Monday 23 September 2019

Home Economics: Our property finance expert answers your questions


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Sinead Ryan

Sinead Ryan

Question: My father is in his late 80s and gets around independently with a walker. He does not need a nursing home and would refuse one in any event. What he does need is someone around most of the time as he is in danger of falling and he can't even do light housework so things are piling up, but we have found the private care agencies very expensive. At €25 an hour he simply cannot afford them and he was refused a Home Care Package. We considered a student under the rent-a-room scheme but I was worried they would be coming and going. I live 50km away and can't be there all the time. Is there any other option before I have to look at a nursing home, or sell his house and move him in with me - which neither of us wants.

A Elder care is very expensive in any form. Private agencies are pricey, but you do get full tax relief (unfortunately pensioners rarely can, because they don't earn enough to be in the tax net) but if you are working and pay the bill, you can qualify for relief at your marginal rate.

One option set up to help alleviate the housing crisis may however, be an alternative. It's called Home Share and matches people who need accommodation with elderly people who need companionship care. In exchange for a place to live, mature adults provide light housework, errands and companionship. They are not qualified carers so will not manage medication or lifting duties etc, but it might be the solution, for now. The organisation says it's important the home owner "has the temperament and current level of health to benefit from a home share companion being in the home". See for more details.

Another organisation with similar services is Granny Au-Pair (the 'granny' refers to the au-pair not the home-owner!) - it is German-based but has quite a number of mature home-sharers in Ireland. Women who are over 50 and largely from Germany, Austria and Switzerland travel to Ireland to offer care in exchange for living in another country. See Reapply for the Home Care Package. Rope in your father's district nurse and GP to the application, and mention in particular his risk of falling. First thing 2019 is the time to go for it.

Q We are in the process of getting our first mortgage. So far the bank has been very accommodating and we have given it everything it has asked for. However, it has given us a quote for 'mortgage protection' life insurance which is coming in at €46 per month. We have found a cheaper quote but the bank says it's not an acceptable insurance policy. Can the bank do this and what is the problem?

A No the bank can't. It's called 'conditional lending' and is not allowed. It obviously hasn't stopped it from trying and you'd do well to challenge it. Without knowing your personal details I can't tell whether the premium quoted is the best one for you, but many insurance companies price-match to the lowest quote anyway.

A survey by iReach some time back found that half of mortgage holders felt they had been pressured into taking out mortgage protection through their bank instead of an independent broker. A high 74pc of mortgage borrowers ended up taking it anyway. In many cases, they're over-paying.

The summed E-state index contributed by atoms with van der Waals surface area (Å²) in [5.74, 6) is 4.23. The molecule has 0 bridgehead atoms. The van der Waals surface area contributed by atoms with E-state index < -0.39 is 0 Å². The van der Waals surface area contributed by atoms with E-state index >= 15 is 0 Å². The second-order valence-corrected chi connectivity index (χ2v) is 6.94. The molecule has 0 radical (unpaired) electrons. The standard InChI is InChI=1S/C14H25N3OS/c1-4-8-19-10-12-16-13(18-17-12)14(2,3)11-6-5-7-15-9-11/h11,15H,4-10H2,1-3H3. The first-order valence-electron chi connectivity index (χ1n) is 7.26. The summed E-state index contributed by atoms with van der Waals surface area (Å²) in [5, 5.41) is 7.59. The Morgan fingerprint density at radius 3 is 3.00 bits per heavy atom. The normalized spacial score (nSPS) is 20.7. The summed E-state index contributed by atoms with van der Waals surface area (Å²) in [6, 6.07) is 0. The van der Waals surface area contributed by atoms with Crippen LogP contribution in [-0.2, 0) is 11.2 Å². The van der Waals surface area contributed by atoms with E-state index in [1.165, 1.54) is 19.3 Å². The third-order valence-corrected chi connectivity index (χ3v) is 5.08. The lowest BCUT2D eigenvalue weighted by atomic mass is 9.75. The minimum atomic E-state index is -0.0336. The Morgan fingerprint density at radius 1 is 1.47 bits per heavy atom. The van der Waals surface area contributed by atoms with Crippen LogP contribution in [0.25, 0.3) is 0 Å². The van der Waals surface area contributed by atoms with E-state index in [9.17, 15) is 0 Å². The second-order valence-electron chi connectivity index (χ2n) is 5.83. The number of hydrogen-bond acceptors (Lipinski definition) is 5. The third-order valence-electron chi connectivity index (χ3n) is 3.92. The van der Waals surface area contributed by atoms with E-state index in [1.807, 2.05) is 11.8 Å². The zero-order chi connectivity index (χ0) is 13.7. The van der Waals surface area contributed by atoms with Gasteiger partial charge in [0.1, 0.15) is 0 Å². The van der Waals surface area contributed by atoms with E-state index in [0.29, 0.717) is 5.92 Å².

If you have found a product which does the job - namely pay off the residual mortgage should either one of you die before the term ends - and it costs less, there is absolutely no problem with you buying that one instead. It may be the case that your bank is offering what it sees as a better product, perhaps one with additional life cover or serious illness benefits, and this may carry higher premium. But the minimum requirement is a life policy which decreases in line with the mortgage balance outstanding and this is called Decreasing Term Assurance. Offer your cheaper quote and ask the bank specifically to outline what is wrong with it - and then go with it.


The Ryan Review

The most important banking news this month is no news at all.

Both the European Central Bank and the Bank of England left their key interest rates unchanged. Both organisations have one job: to keep inflation at 2pc.

Both have failed pretty miserably at it. The British have been flip-flopping above and below the target while the ECB probably can't remember the last time it met it.

Monetary policy is a powerful tool. It controls supply and demand in an economy and the UK's governor Mark Carney startled markets when he said the BoEs response to a hard Brexit would not necessarily result in a drop in interest rates - they're currently at 0.75pc. He needs to weigh up the impact first, he says, but that's a little like knowing there's an almighty tornado coming and pondering if your washing will get blown off the line before you decide to take it in.

Over at the ECB, Mario Draghi is eyeing Ireland as a fiscal outlier - so what's new? Our storming growth and buoyant economy is at odds with Italy, Spain and other big players. So the promise of an interest rate hike for mortgage holders here (already paying the highest in the EU), looks some way off.

We'll take what good news we can get.

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